Let me get this straight: It's becoming less and less profitable to own a newspaper, but a website that talks about newspapers is a cash cow.
Perhaps the Post should share some of its newfound wealth with struggling papers.
It's still not nearly as profitable as media giant New York Times Co. (worth $1 billion), but the Huffington Post is a healthy company. The question is, what's going to happen if newspapers continue to shut their doors? The Post has proven to be a valuable source for aggregated news and commentary, but what will be left to link to when that news disappears?
Perhaps the Post should share some of its newfound wealth with struggling papers. That's probably not part of the company's profit model. What's more likely is at some point the Post will probably hire investigative journalists of its own.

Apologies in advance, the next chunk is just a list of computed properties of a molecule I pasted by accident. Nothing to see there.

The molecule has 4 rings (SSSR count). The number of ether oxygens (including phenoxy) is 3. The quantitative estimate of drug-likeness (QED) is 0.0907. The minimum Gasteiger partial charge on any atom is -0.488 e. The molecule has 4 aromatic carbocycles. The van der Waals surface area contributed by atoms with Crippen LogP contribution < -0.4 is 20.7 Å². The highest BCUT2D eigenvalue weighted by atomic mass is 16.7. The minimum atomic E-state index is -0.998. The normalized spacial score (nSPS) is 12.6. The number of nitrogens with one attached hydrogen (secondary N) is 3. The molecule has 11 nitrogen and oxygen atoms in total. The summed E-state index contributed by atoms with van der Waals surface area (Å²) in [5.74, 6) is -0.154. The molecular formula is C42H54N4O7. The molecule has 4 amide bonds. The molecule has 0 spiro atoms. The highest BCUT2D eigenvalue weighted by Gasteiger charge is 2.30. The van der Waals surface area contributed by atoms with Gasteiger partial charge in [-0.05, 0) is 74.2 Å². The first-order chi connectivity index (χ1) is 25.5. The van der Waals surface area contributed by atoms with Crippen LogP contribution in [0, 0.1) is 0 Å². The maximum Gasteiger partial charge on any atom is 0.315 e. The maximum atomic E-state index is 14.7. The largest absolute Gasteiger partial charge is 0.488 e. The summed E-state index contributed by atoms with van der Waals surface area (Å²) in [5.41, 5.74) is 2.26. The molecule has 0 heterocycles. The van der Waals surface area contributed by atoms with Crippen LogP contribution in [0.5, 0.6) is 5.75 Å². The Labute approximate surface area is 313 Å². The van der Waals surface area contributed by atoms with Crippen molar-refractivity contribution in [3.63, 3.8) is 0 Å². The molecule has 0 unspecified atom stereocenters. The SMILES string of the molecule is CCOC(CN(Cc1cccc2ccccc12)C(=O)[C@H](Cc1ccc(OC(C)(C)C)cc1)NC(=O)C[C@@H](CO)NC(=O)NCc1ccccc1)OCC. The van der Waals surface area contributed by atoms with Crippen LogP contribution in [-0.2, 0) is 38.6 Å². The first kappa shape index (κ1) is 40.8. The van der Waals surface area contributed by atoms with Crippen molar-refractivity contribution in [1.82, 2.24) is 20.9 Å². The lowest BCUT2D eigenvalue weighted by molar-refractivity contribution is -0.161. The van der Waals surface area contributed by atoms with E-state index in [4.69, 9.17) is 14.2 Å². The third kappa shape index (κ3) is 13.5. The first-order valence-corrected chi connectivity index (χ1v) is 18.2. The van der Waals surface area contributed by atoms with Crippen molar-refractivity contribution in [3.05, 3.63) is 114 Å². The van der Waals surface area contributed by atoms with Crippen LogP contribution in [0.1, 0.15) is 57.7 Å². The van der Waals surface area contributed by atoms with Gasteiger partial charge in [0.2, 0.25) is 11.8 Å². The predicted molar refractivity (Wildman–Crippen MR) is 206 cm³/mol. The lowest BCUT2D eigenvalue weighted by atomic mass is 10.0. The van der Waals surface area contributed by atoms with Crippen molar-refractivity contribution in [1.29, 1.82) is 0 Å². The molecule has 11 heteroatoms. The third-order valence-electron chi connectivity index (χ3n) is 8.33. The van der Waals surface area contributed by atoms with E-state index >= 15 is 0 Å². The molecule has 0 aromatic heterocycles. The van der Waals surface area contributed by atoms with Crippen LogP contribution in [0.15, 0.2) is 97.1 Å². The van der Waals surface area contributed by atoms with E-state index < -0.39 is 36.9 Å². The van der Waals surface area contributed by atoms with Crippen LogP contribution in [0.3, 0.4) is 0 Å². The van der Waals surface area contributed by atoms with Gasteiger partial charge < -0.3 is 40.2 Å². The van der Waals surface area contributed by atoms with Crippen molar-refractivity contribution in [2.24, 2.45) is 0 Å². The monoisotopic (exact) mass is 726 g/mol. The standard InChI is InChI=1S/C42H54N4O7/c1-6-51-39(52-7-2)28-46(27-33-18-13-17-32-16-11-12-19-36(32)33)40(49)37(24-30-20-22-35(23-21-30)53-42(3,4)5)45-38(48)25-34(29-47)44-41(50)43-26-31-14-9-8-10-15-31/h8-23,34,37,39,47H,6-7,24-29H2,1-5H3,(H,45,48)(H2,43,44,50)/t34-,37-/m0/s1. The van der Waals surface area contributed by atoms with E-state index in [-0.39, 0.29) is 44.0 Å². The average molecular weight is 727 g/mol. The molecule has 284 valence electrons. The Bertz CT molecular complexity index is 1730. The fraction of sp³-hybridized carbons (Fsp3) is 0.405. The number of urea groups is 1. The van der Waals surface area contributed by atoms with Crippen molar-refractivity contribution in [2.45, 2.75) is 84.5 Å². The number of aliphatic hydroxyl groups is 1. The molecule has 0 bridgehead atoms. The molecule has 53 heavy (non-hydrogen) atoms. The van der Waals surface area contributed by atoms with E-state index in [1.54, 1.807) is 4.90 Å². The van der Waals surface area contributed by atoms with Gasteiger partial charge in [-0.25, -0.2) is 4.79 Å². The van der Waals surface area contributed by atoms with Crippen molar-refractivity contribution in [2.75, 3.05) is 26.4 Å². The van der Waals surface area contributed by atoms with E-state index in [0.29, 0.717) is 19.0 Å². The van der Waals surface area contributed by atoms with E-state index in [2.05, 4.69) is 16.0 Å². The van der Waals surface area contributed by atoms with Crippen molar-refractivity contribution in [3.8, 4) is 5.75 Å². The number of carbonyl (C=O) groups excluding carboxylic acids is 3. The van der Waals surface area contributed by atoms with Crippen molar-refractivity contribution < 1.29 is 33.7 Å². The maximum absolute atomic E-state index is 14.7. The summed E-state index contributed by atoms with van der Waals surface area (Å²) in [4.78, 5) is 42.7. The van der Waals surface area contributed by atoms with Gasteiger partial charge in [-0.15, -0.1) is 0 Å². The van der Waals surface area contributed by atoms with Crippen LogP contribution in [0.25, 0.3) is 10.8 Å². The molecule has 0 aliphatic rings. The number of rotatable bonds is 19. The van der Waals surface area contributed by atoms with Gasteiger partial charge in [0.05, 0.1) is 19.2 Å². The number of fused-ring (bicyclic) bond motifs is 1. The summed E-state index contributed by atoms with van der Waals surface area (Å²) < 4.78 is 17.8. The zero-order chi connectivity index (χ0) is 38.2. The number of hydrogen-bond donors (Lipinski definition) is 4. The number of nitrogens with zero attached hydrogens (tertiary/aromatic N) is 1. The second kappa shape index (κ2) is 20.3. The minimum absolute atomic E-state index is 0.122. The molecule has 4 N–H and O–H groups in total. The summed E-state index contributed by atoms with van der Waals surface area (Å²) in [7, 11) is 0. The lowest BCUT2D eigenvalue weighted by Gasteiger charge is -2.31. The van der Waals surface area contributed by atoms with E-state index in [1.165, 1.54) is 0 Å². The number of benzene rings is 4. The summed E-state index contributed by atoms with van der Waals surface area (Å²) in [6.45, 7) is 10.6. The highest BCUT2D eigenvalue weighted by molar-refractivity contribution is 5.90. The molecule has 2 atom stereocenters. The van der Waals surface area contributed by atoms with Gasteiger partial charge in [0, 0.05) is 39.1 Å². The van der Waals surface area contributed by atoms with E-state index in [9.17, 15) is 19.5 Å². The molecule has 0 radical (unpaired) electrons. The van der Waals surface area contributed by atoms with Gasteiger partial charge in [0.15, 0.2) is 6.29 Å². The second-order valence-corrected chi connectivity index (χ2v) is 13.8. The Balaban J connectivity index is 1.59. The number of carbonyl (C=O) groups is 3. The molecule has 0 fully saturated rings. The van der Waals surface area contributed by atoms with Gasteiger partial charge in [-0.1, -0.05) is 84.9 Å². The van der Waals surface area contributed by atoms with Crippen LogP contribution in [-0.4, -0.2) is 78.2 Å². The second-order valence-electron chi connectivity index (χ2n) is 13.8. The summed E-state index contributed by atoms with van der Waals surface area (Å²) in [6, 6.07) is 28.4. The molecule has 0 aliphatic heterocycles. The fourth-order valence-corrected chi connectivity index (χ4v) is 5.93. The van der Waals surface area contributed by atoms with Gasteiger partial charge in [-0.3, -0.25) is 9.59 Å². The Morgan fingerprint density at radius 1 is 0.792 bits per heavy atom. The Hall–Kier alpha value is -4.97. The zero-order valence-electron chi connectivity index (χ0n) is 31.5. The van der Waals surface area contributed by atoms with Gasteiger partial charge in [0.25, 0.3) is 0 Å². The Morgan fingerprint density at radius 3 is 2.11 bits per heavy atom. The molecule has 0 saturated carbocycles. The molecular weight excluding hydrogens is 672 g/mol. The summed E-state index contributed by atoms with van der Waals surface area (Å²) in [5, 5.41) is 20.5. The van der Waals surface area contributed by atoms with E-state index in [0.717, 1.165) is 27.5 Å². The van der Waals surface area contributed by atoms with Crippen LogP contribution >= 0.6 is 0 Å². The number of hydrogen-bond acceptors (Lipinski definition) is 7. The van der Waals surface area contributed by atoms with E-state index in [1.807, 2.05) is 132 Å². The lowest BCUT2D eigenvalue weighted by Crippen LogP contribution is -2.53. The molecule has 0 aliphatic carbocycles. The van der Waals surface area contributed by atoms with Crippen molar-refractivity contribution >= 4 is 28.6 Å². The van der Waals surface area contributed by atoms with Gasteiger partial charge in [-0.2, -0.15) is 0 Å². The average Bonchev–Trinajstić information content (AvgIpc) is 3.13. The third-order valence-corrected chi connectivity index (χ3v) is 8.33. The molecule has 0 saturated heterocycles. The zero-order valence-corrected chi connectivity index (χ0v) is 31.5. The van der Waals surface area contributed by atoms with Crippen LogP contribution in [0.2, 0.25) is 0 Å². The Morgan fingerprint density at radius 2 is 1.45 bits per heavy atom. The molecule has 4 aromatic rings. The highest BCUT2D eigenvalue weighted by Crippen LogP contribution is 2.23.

While we're on the subject, the Huffington Post is being criticized for a heavy gender bias. The media watchdog group Fairness and Accuracy in Reporting (FAIR) says the Post needs to do a better job of including female voices on its website. FAIR conducted a study that found that between July and September, only 23 percent of the blog's bylines belonged to women.
If the Huffington Post isn't adequately representing women, who will?
The Huffington Post was co-founded by a woman (Arianna Huffington), and its editorial content is more progressive than the mainstream media's. This makes news of its gender inequality all the more unsettling. If the Post isn't adequately representing women, who will? The blog's financial might is increasing, and its influence continues to grow with its burgeoning readership, which has hit 8.8 million people every month. As a huge component of the new media movement, the Huffington Post should lead the way and make sure half its editorial content comes from women.